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Feature Story Compliance imperatives as Ballast Water Management Convention takes fu…

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작성자 최고관리자 댓글 0건 조회 617회 작성일 23-09-15 12:33

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Dr Efi Tsolaki, Chief Scientific Officer at ERMA FIRST, discusses the importance of training, after-sales support and proactive maintenance in achieving continuous compliance under the forthcoming implementation of D2 standard requirements for ballast water management.
With increasing visibility into the supply chain, consumers are taking an ever-greater interest in how the goods they order are transported from the warehouse to their door – specifically, they want insight into the carbon footprint of the transport methods used.
Consumer demand is already influencing how shipping companies operate having emerged as a driver of emissions-reduction strategies. So far, however, the average consumer knows little about the impact of ballast water discharges on marine ecosystems. If they did, suggests Dr Efi Tsolaki, Chief Scientific Officer at leading sustainable maritime solutions provider ERMA FIRST, “they may think twice before ordering products internationally, and this would force shipping companies into action.”
In the absence of consumer consciousness, the external pressures to drive responsible ballast water management have been slow acting. While the International Maritime Organization’s(IMO) Ballast Water Management(BWM) Convention was initially agreed in 2004, meeting its ‘D2’ standard limitation on viable organisms permitted in ballast water discharged from ships only becomes a requirement from 8 September 2024.
Nevertheless, conforming with the D2 standard will rely on the implementation of an effective ballast water treatment system, and many of the BWTS installed across the global fleet over the last 20 years will fail to meet the fast-approaching standard. Upgrades and replacements will be necessary.
But maintaining compliance will demand more than having an effective system in place, Dr Tsolaki explains.
“It’s not just about installing the right system; you have to ensure it remains compliant throughout the vessel lifecycle,” she says. “The D2 standard applies to every drop of ballast water discharged, and to ensure that each drop is compliant, the BWTS must be operating under normal conditions at all times. Before Port State Control and other authorities begin to enforce the regulation, ship owners should study their BWTS and ensure their crew know exactly how it works and how to keep it healthy.”
ERMA FIRST’s leading ballast water treatment system, the ERMA FIRST FIT BWTS, uses electrochlorination to disinfect ballast water. When developing the product, Dr Tsolaki says, the company found electrochlorination to be a more efficient alternative to ultraviolet sterilisation, which, although a valid means of ballast water treatment, typically involves an additional disinfection stage during discharge, resulting in higher energy demands.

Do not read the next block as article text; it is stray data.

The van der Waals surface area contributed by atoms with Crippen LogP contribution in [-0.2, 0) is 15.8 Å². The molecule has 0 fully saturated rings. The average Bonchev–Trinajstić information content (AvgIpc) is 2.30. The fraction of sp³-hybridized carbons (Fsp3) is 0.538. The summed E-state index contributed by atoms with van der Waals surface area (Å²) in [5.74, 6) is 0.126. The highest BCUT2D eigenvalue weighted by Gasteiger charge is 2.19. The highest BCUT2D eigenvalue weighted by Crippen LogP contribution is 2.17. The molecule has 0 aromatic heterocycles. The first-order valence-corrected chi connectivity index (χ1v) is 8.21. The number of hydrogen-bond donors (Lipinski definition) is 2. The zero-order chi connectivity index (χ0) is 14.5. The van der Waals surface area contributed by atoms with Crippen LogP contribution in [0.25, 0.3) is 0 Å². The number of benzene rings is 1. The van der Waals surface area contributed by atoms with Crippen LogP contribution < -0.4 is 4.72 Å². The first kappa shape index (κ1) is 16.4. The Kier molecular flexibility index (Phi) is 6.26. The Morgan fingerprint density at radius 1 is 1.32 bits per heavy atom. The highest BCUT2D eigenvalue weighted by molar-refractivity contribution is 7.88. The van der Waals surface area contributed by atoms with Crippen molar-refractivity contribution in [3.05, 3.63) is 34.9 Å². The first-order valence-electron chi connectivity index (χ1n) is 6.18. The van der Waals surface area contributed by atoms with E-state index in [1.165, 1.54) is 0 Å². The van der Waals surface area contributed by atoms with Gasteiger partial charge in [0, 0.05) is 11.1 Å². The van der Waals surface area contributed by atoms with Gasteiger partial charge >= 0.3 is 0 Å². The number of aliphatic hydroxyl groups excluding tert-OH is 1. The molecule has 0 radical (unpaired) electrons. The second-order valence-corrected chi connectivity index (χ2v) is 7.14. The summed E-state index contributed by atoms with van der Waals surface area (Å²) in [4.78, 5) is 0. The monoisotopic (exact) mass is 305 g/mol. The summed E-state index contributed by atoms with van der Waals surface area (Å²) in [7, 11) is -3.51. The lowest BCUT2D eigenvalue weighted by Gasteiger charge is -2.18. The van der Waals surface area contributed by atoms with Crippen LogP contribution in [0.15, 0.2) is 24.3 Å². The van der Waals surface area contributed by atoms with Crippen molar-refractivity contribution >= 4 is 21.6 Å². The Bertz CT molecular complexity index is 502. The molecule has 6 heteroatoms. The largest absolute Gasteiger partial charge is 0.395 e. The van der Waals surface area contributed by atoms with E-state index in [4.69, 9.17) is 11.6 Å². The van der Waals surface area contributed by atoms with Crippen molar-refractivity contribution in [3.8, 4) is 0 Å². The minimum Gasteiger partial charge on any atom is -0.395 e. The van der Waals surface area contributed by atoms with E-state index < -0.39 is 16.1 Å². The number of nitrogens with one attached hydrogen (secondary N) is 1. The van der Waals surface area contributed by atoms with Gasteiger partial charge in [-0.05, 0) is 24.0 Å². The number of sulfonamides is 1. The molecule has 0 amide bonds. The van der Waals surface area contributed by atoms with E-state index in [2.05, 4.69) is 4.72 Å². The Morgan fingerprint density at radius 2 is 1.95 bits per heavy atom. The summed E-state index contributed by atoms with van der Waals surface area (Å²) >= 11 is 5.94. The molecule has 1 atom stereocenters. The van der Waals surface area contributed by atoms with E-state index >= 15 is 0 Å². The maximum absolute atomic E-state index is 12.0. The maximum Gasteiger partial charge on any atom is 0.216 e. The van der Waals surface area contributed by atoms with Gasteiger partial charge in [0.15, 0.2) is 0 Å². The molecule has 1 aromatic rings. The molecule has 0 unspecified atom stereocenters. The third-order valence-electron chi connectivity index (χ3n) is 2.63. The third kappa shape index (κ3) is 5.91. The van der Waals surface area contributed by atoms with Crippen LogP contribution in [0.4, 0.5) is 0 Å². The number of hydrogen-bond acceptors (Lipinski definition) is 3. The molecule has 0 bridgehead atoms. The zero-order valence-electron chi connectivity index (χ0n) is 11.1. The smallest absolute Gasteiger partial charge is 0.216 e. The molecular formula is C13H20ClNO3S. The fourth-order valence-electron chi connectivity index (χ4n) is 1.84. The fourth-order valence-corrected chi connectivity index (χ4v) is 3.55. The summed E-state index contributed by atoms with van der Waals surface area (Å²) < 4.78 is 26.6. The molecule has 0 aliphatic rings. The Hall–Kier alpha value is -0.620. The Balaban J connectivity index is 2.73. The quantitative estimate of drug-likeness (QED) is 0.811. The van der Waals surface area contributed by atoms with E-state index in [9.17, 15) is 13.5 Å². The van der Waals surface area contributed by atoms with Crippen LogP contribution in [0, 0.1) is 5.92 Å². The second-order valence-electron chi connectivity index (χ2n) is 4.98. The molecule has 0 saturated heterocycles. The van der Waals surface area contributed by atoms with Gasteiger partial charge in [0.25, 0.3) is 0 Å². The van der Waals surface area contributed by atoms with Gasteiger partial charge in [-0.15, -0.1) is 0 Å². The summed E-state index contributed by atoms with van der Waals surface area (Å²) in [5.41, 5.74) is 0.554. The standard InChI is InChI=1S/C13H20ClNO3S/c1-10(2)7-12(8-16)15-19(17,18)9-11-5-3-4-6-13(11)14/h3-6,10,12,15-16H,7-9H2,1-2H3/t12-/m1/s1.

To help users familiarise themselves with its BWTS, ERMA FIRST is offering a range of specialised training solutions. These include a computerised system that simulates ballasting and discharge scenarios; hands-on training using an operational BWTS on land; interactive digital courses on BWTS operation through the ERMA FIRST e-Learning platform including compliance with the BWM Convention; and advanced courses at its training centres in Greece and the Philippines.
The company has also developed through-life support for its BWTS, in a key strategy to ensure continuous compliance. Its ‘FIT and Care’ after-sales services include round-the-clock support and troubleshooting, commissioning testing, maintenance and annual calibration.
“Our after-sales service approach is the opposite of ‘fit and forget’,” remarks Dr Tsolaki. “Through our worldwide network of certified engineers, we provide servicing and technical guidance until the day the ship is scrapped.”
Enriching ERMA FIRST’s after-sales capabilities is an artificial-intelligence feature powered by maritime technology provider METIS Cyberspace Technology. As the first example of AI functionality being embedded in a BWTS, the ‘Smart BWTS’ feature provides continuous monitoring and advanced data analytics, with users receiving valuable insights, customised reports and real-time alerts about critical events. This facilitates a shift towards proactive maintenance, ensuring the system remains functional and compliant while reducing operational and maintenance costs and minimising human error.
ERMA FIRST’s offering in the ballast water management domain also benefits from the company’s membership to BEMA – Ballast Water Equipment Manufacturers’ Association – at which Dr Tsolaki has previously served as both president and vice-president.
BEMA is a non-governmental organisation that represents BWTS manufacturers on the international stage and provides guidance to industry stakeholders, including regulators and ship owners, on the function, design and performance of BWTS. As a BEMA Charter Member, ERMA FIRST participates in relevant global working groups and fora and contributes to the development and implementation of ballast water treatment regulations.
“We contribute by sharing our extensive knowledge and experience of producing, installing, and maintaining ballast water systems and the certification process to enhance cooperation between all Convention stakeholders, and to help them successfully navigate the journey towards compliance and implementation of the Convention in every possible way,” Dr Tsolaki concludes.

■ Contact: ERMA FIRST www.ermafirst.com 

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